Better wait until the election is over before delivering the wine and roses. If the American voters can reelect a man who started a war on the basis of a lie, and reject a man (Kerry) who left a soft job to serve in combat, then anything is possible.
    Jul 21 06:43 AM | 1 Like Like |Link to Comment
  • EVs, Batteries and Tales From The Valley of Death [View article]
    "The Valley of Death", John? Sounds to me like a string of restaurants in one of those wonderful valleys in German speaking Switzerland. Maybe I would have enough money to visit one of those restaurants if I wasn't too lazy to look into your bitching and griping about batteries and EVs and the like. To tell the truth, just now I don't see how the great grand-kids are going to get along without them.
    Jul 19 09:41 AM | Likes Like |Link to Comment
  • This Is The Real Source Of Our Economic Problems [View article]
    This article is a travesty of Econ 101 - unfortunately without any scientific value. Now, if one of the best economic teachers in the world - ME - had been asked, I would have said that the problems of the U.S. are basically due to two things: (1) The failure of the educational system in that country, and (2) the failure of voters to recognize what kind of world we now live in, and as a result to elect politicians like George W. Bush and Mr Obama.

    But even so, I find the article useful, and as a result I want to congratulate this author for making an effort to explain what has gone very wrong in the Big PX. At the university where I was a star in the economics faculty, mediocrities and parasites are now taking over - gradually and otherwise - and this article makes it clear that my university is not the only institution of higher learning suffering this handicap. As John Maynard (Lord) Keynes once said, "economics is an easy subject that is difficult". What he should have said was that 'economics is a very easy subject that some charlatans who are teaching the subject have made it impossible for their students to understand'..
    Jul 19 09:20 AM | Likes Like |Link to Comment
  • Natural Gas: Movements Into Storage Suggest Glut Will Soon Disappear [View article]
    Interesting and perhaps valuable paper. I told myself on several occasions that I was going to leave natural gas to the other experts, but now I don't know. If only people would talk about nuclear as much as they do about gas. Then I could shine.
    Jul 18 10:38 AM | Likes Like |Link to Comment
  • Natural Gas Liquids Are Following Natural Gas Off A Fracking Cliff [View article]
    This is a valuable article. The more people know about natural gas liquids the better.
    Jul 17 12:38 PM | 1 Like Like |Link to Comment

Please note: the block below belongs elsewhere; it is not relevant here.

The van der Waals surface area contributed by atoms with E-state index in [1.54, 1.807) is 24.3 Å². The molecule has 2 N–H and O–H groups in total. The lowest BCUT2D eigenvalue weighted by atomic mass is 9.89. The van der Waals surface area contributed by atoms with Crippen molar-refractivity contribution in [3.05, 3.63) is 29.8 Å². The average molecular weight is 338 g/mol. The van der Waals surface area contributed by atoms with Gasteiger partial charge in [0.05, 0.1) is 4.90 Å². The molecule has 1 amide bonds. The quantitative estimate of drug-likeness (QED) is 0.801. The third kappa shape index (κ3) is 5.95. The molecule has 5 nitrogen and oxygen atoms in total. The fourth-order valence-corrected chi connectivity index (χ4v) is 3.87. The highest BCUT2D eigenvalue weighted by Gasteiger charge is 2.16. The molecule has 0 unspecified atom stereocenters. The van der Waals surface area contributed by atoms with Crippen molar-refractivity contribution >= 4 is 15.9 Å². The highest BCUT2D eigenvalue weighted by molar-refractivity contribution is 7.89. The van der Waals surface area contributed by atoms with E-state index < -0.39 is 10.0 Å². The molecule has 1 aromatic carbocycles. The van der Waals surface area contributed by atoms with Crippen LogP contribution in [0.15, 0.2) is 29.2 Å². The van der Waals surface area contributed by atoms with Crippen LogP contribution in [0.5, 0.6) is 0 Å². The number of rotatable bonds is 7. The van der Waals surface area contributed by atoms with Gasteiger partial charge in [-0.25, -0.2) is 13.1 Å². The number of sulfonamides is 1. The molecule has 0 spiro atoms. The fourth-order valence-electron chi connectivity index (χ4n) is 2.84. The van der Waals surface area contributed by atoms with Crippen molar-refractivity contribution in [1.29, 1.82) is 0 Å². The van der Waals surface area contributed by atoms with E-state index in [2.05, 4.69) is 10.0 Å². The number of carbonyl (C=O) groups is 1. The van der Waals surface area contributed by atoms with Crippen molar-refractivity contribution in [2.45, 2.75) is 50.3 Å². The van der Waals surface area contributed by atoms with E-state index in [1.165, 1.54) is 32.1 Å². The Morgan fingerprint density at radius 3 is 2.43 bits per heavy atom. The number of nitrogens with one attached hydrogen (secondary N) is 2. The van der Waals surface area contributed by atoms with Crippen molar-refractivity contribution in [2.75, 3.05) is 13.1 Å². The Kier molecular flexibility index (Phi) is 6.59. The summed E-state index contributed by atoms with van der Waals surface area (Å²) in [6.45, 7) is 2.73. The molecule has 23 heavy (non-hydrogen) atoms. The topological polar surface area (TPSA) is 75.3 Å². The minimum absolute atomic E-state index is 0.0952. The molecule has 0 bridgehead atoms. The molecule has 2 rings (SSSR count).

• How Much Natural Gas Do We Have Left? [View article]
    Something is shocking here. That something is when the president of the U.S. calls his Energy Secretary, or energy adviser, and get an estimate of the natural gas in the U.S. that is ignorant or stupid or both.
    Jul 17 12:28 PM | Likes Like |Link to Comment
  • Iran, Stimulus And Charts Could Push Oil Higher [View article]
    This is an interesting article, although I was NOT pleased to see the Wall Street Journal alluded to as a source of reliable energy information. Actually that publication is pathetic where energy matters are concerned, and the same has become true of the young 'Masters of the Universe' on Wall Street whose knowledge of energy issues is abysmal.
    Jul 4 09:25 AM | Likes Like |Link to Comment
  • Why We Don't Own China [View article]
    In his book 'Man's Fate', Andre Malraux concluded that a suicidal and unsuccessful attack by the Chinese on British sailors (or marines) in Shanghai in the l920s or 1930s was the beginning of a new China. That contention didn't make any sense at all to me. As far as I am concerned, the beginning of a new China came when the Chinese stopped the advance of the American army in Korea, and I lost my two best friends. Considering that the secret weapons of our Chinese friends were shovels, I found myself wondering what would happen when they had planes and tanks and the rest of it.

    They have those now, and more. In fact they have enough to defend themselves while they are following some of the advice of Chairman Mao: "War is ten percent fighting, ten percent resting, and eighty percent self-improvement " Where this self-improvement is concerned, I suspect that it includes ignoring most of the half-baked observations in this and similar articles.
    Jul 3 10:45 AM | 2 Likes Like |Link to Comment
  • How To Profit From The Shale Gas Boom [View article]
    This is an interesting article, and I definitely intend to study it in detail.
    Of course, my policy has been to stay away from the subject of shale gas, because where lies and misunderstandings are concerned, it competes with nuclear. The difference is that many persons are completely and totally ignorant where nuclear is concerned, while the lies and misunderstandings associated with shale gas usually have to do with getting folks to buy or believe in something that will not deliver.
    Jun 29 08:39 AM | Likes Like |Link to Comment